Why I Oppose the Comcast-TimeWarner Merger

When it comes to the entertainment industry, it’s always worth listening to former TimeWarner executive Howie Klein. Here’s what he has to say (boldface mine):

As Ken pointed out, he’s an East Coast victim of TimeWarner Cable; I’m a West Coast victim of TimeWarner Cable. I’m also a former divisional president of TimeWarner. In its heyday, employees had every reason in the world to be proud of the company, it’s commitment to serving its employees, its customers and the public. The father of the company, Steve Ross, who died in 1992, was considered a visionary. He was also a sharp businessman who made his shareholders gigantic returns on their investments and built a gigantic company with an eye on sustainability. And for the people who worked for him, he had a very clear message. We would prosper so long as we took the interests of our shareholders, our employees, our artists, our customers and the society around us into account. I heard about the concept of stakeholders from Steve. And we took that seriously. His vision ended on January 10, 2000 when Jerry Levin and Dick Parsons sold the company to huckster and financial predator Steve Case of AOL. An aggressive gnat swallowed a whale and the stakeholders were suddenly the enemy. Within 15 minutes of meeting Steve Case for the first time I decided to retire at the ripe old age of 52. He had a vision too– screwing the shareholders, the employees, the artists, the customers and society. Gone were the days that TimeWarner was the biggest contributor to the Democratic Party and to progressive initiatives in the United States. TimeWarner would never again be a force for good– just a force for ripping off everyone it came in contact with. Last week a supervisor suggested to one of my neighbors that she dump her cable system and get DirectTV.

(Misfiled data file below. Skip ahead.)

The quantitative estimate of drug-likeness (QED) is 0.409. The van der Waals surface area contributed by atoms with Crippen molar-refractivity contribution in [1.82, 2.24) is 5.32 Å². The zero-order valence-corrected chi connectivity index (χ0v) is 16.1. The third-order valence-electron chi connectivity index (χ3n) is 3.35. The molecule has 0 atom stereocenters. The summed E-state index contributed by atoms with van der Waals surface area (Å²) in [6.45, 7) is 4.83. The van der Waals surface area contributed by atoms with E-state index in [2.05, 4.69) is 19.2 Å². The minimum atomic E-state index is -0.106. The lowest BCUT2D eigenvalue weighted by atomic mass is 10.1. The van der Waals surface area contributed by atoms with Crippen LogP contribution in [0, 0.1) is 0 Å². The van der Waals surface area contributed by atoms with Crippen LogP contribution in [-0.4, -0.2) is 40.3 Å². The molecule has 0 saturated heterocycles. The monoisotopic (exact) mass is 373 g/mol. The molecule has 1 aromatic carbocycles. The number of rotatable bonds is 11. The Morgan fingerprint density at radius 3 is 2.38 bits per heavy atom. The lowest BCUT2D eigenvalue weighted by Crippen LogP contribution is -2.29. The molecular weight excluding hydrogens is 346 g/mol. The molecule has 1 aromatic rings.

One of the unmentioned trends of the last few decades is moral decay of those who run our systems of governance (note that I wrote governance, not government). Amidst all of the hubbub about the supposed foibles of the poor–and now the middle class too–the ethical degeneration of the elite has mostly gone unremarked, though the occasional utterances (e.g., Tom Perkins) hint at this phenomenon.

And the congregation responds: This is why we can’t have nice things.

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